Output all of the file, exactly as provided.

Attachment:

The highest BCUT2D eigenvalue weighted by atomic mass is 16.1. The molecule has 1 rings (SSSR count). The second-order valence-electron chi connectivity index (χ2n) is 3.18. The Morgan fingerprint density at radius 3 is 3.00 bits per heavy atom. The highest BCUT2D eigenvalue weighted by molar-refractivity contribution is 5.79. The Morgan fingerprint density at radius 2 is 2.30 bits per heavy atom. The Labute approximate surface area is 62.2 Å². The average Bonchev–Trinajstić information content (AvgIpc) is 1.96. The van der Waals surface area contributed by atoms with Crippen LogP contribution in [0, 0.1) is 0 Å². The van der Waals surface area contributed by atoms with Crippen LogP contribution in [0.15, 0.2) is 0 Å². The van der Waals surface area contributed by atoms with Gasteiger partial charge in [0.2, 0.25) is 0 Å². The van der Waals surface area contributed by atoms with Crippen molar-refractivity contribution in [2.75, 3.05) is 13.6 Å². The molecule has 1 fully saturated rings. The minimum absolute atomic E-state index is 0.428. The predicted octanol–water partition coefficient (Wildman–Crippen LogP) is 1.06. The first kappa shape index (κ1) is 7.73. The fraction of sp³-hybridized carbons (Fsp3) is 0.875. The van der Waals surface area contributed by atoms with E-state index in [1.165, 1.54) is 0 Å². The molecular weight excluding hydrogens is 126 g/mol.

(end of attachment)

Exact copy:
The highest BCUT2D eigenvalue weighted by atomic mass is 16.1. The molecule has 1 rings (SSSR count). The second-order valence-electron chi connectivity index (χ2n) is 3.18. The Morgan fingerprint density at radius 3 is 3.00 bits per heavy atom. The highest BCUT2D eigenvalue weighted by molar-refractivity contribution is 5.79. The Morgan fingerprint density at radius 2 is 2.30 bits per heavy atom. The Labute approximate surface area is 62.2 Å². The average Bonchev–Trinajstić information content (AvgIpc) is 1.96. The van der Waals surface area contributed by atoms with Crippen LogP contribution in [0, 0.1) is 0 Å². The van der Waals surface area contributed by atoms with Crippen LogP contribution in [0.15, 0.2) is 0 Å². The van der Waals surface area contributed by atoms with Gasteiger partial charge in [0.2, 0.25) is 0 Å². The van der Waals surface area contributed by atoms with Crippen molar-refractivity contribution in [2.75, 3.05) is 13.6 Å². The molecule has 1 fully saturated rings. The minimum absolute atomic E-state index is 0.428. The predicted octanol–water partition coefficient (Wildman–Crippen LogP) is 1.06. The first kappa shape index (κ1) is 7.73. The fraction of sp³-hybridized carbons (Fsp3) is 0.875. The van der Waals surface area contributed by atoms with E-state index in [1.165, 1.54) is 0 Å². The molecular weight excluding hydrogens is 126 g/mol.